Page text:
### Session slides - Kellogg School of Management

```Correlation
... beware
Definition
Var(X+Y) = Var(X) + Var(Y) + 2·Cov(X,Y)
Corr ( X , Y ) 
Cov ( X , Y )
StdDev ( X )  StdDev ( Y )
The correlation between two random variables
is a dimensionless number between 1 and -1.
Interpretation
Correlation measures the strength of the linear
relationship between two variables.
• Strength
– not the slope
• Linear
– misses nonlinearities completely
• Two
– shows only “shadows” of multidimensional
relationships
A correlation of +1 would
arise only if all of the
points lined up perfectly.
Stretching the diagram horizontally or
vertically would change the perceived
slope, but not the correlation.
A positive correlation
signals that large values of
one variable are typically
associated with large
values of the other.
Correlation measures the
“tightness” of the clustering
about a single line.
A negative correlation
signals that large values of
one variable are typically
associated with small
values of the other.
Independent random
variables have a
correlation of 0.
But a correlation of 0
most certainly does
not imply
independence.
Indeed, correlations can
completely miss
nonlinear relationships.
Correlations Show (only)
Two-Dimensional Shadows
In the motorpool case, the correlations between Age and Cost, and between
Make and Cost, show precisely what the manager’s two-dimensional tables
showed:
Costs
Mileage
Age
Make
Costs
1.000
0.771
0.023
-0.240
Mileage
0.771
1.000
-0.496
-0.478
Age
0.023
-0.496
1.000
0.164
Make
-0.240
-0.478
0.164
1.000
There’s little linkage directly between Age and Cost.
Fords had higher average costs than did Hondas.
But each of these facts is due to the confounding effect of Mileage!
The pure effect of each variable on its own is only revealed in the mostcomplete model.
Potential for Misuse
(received via email from a former student, all employer references
removed)
“One of the pieces of the research is to identify key attributes that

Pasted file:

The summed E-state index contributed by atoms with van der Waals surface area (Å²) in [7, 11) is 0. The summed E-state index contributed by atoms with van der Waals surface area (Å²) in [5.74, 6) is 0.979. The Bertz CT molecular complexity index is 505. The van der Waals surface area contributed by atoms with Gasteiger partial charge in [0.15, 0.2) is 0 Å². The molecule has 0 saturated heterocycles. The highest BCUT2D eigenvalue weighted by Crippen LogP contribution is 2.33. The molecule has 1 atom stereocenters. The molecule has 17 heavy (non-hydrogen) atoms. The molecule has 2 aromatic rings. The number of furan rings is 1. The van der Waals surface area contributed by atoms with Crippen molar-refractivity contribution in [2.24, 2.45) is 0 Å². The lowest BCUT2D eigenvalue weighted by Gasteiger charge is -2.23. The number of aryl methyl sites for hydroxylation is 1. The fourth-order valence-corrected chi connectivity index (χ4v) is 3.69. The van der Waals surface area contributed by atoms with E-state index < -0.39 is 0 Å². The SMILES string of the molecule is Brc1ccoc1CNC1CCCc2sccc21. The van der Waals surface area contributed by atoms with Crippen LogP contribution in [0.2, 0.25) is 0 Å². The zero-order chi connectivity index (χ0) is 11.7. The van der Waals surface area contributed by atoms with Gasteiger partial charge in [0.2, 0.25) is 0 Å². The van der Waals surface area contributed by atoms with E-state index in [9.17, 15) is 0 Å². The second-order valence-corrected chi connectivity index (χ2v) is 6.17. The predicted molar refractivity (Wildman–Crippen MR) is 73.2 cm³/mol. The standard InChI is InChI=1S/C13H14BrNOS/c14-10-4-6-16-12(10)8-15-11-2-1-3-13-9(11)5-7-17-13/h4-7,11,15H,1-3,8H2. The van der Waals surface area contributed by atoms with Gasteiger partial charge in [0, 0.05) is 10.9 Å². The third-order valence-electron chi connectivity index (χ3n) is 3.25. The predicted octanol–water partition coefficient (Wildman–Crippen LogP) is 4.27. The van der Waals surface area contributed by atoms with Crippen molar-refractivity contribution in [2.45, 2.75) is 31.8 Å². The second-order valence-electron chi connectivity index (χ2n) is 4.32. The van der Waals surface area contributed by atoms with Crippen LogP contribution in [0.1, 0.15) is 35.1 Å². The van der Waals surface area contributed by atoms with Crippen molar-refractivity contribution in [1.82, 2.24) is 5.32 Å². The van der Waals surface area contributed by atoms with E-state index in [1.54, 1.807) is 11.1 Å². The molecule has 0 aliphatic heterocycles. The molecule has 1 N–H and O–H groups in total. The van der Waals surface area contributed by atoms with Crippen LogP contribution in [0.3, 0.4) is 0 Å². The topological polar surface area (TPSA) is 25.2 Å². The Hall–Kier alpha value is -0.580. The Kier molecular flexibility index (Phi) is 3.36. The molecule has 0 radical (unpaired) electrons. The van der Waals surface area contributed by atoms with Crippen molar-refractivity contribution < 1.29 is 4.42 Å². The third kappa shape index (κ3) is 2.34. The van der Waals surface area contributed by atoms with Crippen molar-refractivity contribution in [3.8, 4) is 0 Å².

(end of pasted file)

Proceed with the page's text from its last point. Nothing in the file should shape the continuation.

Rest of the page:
drive customers to choose a vendor for buying office products.
“The market research guy that we have hired (he is an MBA/PhD from
Wharton) says the following:
“‘I can determine the relative importance of various attributes that
drive overall satisfaction by running a correlation of each one of them
against overall satisfaction score and then ranking them based on the
(correlation) coefficient scores.’
“I am not really certain if we can do that. I would tend to think we
should run a regression to get relative weightage.”
Customer Satisfaction
• Consider overall customer satisfaction (on a 100-point scale) with
a Web-based provider of customized software as the order
leadtime (in days), product acquisition cost, and availability of
online order-tracking (0 = not available, 1 = available) vary.
• Here are the correlations:




Correlations with Satisfaction
leadtime
-0.766
ol-tracking
-0.242
cost
0.097
Customers forced to wait are unhappy.
Those without access to online order tracking are more satisfied.
Those who pay more are somewhat happier.
?????
The Full Regression
Regression: satisfaction
coefficient
std error of coef
t-ratio
significance
beta-weight
constant leadtime
192.7338
-6.8856
16.1643
0.5535
11.9234 -12.4391
0.0000%
0.0000%
-1.0879
standard error of regression
coefficient of determination
adjusted coef of determination
cost
ol-track
-1.8025
8.5599
0.3137
4.0729
-5.7453
2.1017
0.0000%
4.0092%
-0.4571
0.1586
13.9292
75.03%
73.70%
Customers dislike high cost, and like online order tracking.
Why does customer satisfaction vary? Primarily because
leadtimes vary; secondarily, because cost varies.
Reconciliation
satisfaction
leadtime
cost
ol-tracking
satisfaction
1.000
-0.766
-0.097
-0.242
leadtime
-0.766
1.000
-0.543
0.465
cost
-0.097
-0.543
1.000
-0.230
ol-tracking
-0.242
0.465
-0.230
1.000
• Customers can pay extra for expedited service (shorter
leadtime at moderate extra cost), or for express service
(shortest leadtime at highest cost)
– Those who chose to save money and wait longer ended up
(slightly) regretting their choice.
• Most customers who chose rapid service weren’t given
access to order tracking.
– They didn’t need it, and were still happy with their fast
deliveries.
Finally …
• The correlations between the explanatory variables can help flesh out the
“story.”
• In a “simple” (i.e., one explanatory variable) regression:
– The (meaningless) beta-weight is the correlation between the two variables.
– The square of the correlation is the unadjusted coefficient of determination (rsquared).
Regression: Costs
If you give me a correlation, I’ll
interpret it by squaring it and
looking at it as a coefficient of
determination.
coefficient
std error of coef
t-ratio
significance
beta-weight
constant
Mileage
364.476942 19.812076
76.8173302 4.54471998
4.7447
4.3594
0.0383%
0.0774%
0.7706
standard error of regression
coefficient of determination
adjusted coef of determination
73.8638412
59.38%
56.26%
A Pharmaceutical Ad
Correlation(anxiety,depression) = 0.7
100
90
80
70
anxiety
60
50
40
30
20
10
0
0
10
20
30
40
50
60
70
80
90
100
depression
Diagnostic scores from sample of patients receiving psychiatric care
So, if your patients have anxiety problems, consider prescribing our antidepressant!
Evaluation
• At most 49% of the variability in patients’
anxiety levels can potentially be explained by
variability in depression levels.
– “potentially” = might actually be explained by
something else which covaries with both.